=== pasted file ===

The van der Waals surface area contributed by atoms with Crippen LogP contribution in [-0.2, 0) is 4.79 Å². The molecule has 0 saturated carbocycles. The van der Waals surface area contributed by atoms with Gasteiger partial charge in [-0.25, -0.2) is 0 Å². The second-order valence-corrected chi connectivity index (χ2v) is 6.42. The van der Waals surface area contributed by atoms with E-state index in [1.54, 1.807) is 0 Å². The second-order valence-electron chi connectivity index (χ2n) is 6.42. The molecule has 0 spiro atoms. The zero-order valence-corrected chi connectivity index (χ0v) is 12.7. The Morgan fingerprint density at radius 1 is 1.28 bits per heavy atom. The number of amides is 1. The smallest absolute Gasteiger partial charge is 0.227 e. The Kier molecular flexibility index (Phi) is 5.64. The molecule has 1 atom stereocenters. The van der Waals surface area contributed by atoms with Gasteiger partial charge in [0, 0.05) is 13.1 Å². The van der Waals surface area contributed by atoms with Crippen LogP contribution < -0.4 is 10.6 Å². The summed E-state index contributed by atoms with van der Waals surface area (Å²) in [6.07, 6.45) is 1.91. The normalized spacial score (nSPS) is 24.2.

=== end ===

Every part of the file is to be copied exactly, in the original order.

The van der Waals surface area contributed by atoms with Crippen LogP contribution in [-0.2, 0) is 4.79 Å². The molecule has 0 saturated carbocycles. The van der Waals surface area contributed by atoms with Gasteiger partial charge in [-0.25, -0.2) is 0 Å². The second-order valence-corrected chi connectivity index (χ2v) is 6.42. The van der Waals surface area contributed by atoms with E-state index in [1.54, 1.807) is 0 Å². The second-order valence-electron chi connectivity index (χ2n) is 6.42. The molecule has 0 spiro atoms. The zero-order valence-corrected chi connectivity index (χ0v) is 12.7. The Morgan fingerprint density at radius 1 is 1.28 bits per heavy atom. The number of amides is 1. The smallest absolute Gasteiger partial charge is 0.227 e. The Kier molecular flexibility index (Phi) is 5.64. The molecule has 1 atom stereocenters. The van der Waals surface area contributed by atoms with Gasteiger partial charge in [0, 0.05) is 13.1 Å². The van der Waals surface area contributed by atoms with Crippen LogP contribution < -0.4 is 10.6 Å². The summed E-state index contributed by atoms with van der Waals surface area (Å²) in [6.07, 6.45) is 1.91. The normalized spacial score (nSPS) is 24.2.